A few years ago an organization of Democrats that wanted to reengage the party in civic engagement sprung up in New York. They talked a lot about the club houses Democrats used to have and the concept of civic engagement. Democrats getting into the day-to-day business of their community.
Of course, that was a lot easier to do when patronage jobs were common in politics, but their point was well taken by me. Politics and being political is too removed from day-to-day, parties need to reengage the common.
Anyway, one of the the things the Blue Tigers didn’t talk about (I think they’re gone again, their website is down) is the old parties and their use of media. Many newspapers, especially pioneer newspapers during the first explosion of media in the early 1800s were extremely partisan:
By 1835 papers had spread to the Mississippi River and beyond, from Texas to St. Louis, throughout Ohio, Indiana, Illinois, Michigan, and into Wisconsin. These pioneer papers, poorly written, poorly printed, and partisan often beyond all reason, served a greater than a merely local purpose in sending weekly to the seat of government their hundreds of messages of good and evil report, of politics and trade, of weather and crops, that helped immeasurably to bind the farflung population into a nation. Every congressman wrote regularly to his own local paper; other correspondents were called upon for like service, and in some instances the country editors established extensive and reliable lines of intelligence; but most of them depended on the bundle of exchanges from Washington, Philadelphia, and New York, and reciprocally the city papers made good use of their country exchanges.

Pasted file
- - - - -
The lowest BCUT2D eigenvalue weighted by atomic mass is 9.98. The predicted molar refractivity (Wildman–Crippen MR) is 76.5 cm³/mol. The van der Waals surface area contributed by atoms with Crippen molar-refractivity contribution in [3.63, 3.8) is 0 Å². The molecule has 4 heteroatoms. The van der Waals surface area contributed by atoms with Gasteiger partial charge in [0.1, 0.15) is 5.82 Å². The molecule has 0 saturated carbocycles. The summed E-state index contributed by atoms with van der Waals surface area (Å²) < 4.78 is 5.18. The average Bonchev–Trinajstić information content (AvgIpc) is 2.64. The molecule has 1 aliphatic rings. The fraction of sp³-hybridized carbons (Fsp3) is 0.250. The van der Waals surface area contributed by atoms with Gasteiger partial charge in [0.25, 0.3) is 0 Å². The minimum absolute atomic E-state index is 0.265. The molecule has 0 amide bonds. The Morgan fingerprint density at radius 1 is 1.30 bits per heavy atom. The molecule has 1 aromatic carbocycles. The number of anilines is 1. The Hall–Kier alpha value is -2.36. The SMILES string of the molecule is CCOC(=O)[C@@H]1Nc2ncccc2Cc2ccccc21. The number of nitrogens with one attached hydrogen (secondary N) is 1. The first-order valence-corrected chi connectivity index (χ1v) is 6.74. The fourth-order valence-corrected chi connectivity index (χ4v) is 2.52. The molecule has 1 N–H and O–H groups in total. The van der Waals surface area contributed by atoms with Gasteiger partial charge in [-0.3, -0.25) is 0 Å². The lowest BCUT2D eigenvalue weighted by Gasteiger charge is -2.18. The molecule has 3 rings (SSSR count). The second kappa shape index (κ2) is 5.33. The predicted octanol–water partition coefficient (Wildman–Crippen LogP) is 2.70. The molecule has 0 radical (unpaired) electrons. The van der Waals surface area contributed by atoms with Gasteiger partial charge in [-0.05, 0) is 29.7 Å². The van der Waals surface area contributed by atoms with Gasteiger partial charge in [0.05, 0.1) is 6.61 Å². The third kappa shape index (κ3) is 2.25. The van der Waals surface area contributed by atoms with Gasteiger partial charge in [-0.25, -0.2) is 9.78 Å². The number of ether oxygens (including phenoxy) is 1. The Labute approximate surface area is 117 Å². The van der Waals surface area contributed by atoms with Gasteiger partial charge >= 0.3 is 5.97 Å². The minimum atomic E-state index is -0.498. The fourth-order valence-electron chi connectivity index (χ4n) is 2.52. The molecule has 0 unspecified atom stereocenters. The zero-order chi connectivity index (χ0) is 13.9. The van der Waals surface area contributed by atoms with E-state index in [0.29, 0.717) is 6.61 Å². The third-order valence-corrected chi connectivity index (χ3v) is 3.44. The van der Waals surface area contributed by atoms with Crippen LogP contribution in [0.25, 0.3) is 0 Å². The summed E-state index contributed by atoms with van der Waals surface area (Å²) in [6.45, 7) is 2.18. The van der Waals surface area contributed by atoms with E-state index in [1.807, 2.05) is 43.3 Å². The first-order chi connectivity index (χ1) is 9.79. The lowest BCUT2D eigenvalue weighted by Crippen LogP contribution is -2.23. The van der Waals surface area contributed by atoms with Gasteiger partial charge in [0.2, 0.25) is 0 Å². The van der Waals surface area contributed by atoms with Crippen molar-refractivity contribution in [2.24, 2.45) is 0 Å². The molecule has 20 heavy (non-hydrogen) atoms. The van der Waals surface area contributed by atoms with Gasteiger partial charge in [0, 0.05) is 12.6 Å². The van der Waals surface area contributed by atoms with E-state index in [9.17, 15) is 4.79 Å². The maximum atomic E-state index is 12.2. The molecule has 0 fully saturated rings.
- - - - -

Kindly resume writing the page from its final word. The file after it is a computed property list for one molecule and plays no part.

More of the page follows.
Holy cats, if that doesn’t sound like the worst, most base description of blogs, I don’t know what does. But, that doesn’t really matter because it just shows that blogs are simply replicating an older form of media.
Lately, we’ve been talking about (here and here) the future economic nature of journalism. I think one of the futures is direct partisan support for partisan online publications. Think of a direct subsidy from Democrats to horsesass.org to subsidize coverage of the legislative session.
I’m not sure it would ever occur to the actual party organization to subsidize a partisan journalist, especially since the thought of even starting their own blog was so foreign just a little while ago. But, it would be interesting to see as the old media outlets around town dry up, whether liberal and conservative donors start realizing there’s going to be a vacuum there and that they can fill it with some good ol’partisan journalism.